Claims about healthy eating have shifted constantly over the years—from no sugar and low carbohydrate diets to low fat fads to gluten-free, grain-free and paleo ideals. With numerous overwhelming and contradictory assertions, what really is “healthy” eating? The weight loss and food industries allege to promote current medical knowledge concerning nutrition, but it often appears as if their main concerns are monetary. Thus, many are now arguing that “healthy” eating is no longer defined by these so-called “healthy” diets: cutting carbohydrates or fats or sugar is not necessarily a panacea to our nutritional woes. In fact, it’s becoming clear that, as individuals, a diet that is “healthy” for one person may, in fact, not be “healthy” for another: our bodies are different and diverge at least slightly in their nutritional needs. That being said, there may be a few universal suggestions for healthy eating that can apply nearly universally.
1. Minimize processed foods.
Humans were never designed to eat genetically modified, artificially flavored and unnatural foods. In fact, such items do not even deserve the title “food”—rather, they are merely “food-like substances.” Processed products are not real food. Our ancestors never ate modified food starch or partially hydrogenated oils, but rather whole foods, like wild-caught meats and foraged berries. Those supporting a Paleolithic diet are at least correct in their aversion to this processed junk. We shouldn’t eat things whose ingredients we can’t even pronounce or understand! Of course, it’s difficult to cut these items out of our diet completely; but one should aim to eat fewer of these products when possible.
2. Listen to your body.
Our bodies have feelings of hunger and fullness for a reason, and we should listen to them. We should never “starve” ourselves by ignoring hunger in hopes of losing weight, nor should we stuff ourselves past the point of satiation. A middle ground exists in which our stomachs are satisfied but not bloated, just full enough; and we should aim to reach that point when eating. It’s when we ignore our bodies’ signals that we fail to properly tend to our individual nutritional needs.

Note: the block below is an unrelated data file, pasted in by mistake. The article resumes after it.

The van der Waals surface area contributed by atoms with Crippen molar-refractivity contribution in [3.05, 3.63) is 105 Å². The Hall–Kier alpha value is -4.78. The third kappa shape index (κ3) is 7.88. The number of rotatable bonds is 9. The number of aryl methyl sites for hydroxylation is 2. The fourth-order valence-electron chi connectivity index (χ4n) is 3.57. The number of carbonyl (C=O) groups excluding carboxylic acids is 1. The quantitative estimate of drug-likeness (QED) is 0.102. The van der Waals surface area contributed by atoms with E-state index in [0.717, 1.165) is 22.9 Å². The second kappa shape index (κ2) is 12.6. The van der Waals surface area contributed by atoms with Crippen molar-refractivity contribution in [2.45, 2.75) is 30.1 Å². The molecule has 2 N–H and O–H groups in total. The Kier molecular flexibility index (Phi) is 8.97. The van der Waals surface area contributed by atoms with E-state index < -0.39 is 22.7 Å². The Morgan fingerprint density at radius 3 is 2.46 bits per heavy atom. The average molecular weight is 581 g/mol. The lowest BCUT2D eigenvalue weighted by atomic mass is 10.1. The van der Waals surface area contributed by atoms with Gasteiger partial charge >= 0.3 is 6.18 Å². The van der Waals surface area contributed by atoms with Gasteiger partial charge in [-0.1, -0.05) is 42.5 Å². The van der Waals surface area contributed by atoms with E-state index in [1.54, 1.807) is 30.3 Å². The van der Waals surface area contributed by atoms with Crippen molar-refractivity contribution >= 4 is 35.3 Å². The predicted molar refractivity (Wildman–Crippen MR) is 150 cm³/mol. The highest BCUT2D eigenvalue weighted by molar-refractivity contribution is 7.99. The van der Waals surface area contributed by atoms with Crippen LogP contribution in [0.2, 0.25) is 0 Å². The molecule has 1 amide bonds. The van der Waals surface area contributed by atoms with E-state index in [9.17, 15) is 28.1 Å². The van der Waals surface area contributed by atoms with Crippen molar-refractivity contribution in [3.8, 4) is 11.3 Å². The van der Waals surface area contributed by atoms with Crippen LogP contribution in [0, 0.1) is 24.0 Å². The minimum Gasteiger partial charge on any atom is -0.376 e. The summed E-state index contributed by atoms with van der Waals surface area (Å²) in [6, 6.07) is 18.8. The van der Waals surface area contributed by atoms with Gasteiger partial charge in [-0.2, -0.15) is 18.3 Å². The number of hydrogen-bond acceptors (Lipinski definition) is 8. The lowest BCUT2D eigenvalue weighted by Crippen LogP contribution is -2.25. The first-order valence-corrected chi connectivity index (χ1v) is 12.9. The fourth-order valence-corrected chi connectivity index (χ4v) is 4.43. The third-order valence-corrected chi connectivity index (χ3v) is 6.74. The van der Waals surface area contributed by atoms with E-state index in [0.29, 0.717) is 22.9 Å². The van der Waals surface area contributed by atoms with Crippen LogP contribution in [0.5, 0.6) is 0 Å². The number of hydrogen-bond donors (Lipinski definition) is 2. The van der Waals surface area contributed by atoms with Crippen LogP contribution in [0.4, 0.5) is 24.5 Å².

3. Seek variety.
It’s important to eat a variety of foods to ensure that one receives important nutrients, from iron to Vitamins A, C and E. An easy way of achieving such variety is to eat “the colors of the rainbow,” a wide range of different, naturally hued foods; for instance, blueberries, kale, tomatoes and beets all provide very different but vital nutrients in our diet.
4. Enjoy your food.
This statement may sound odd, but studies have actually suggested that when people enjoy the food they’re eating, they actually absorb more nutrients from it! Eat food that you like, or—if you tend to only like “food-like substances”—experiment with tasty ways to prepare whole foods, and maintain an open mind (and stomach). Take time to appreciate your meals, to enjoy the taste and experience of food, and don’t just scarf down your plate thoughtlessly. Food both tastes good and nourishes our bodies; we should take pleasure in eating, as in all other activities we do.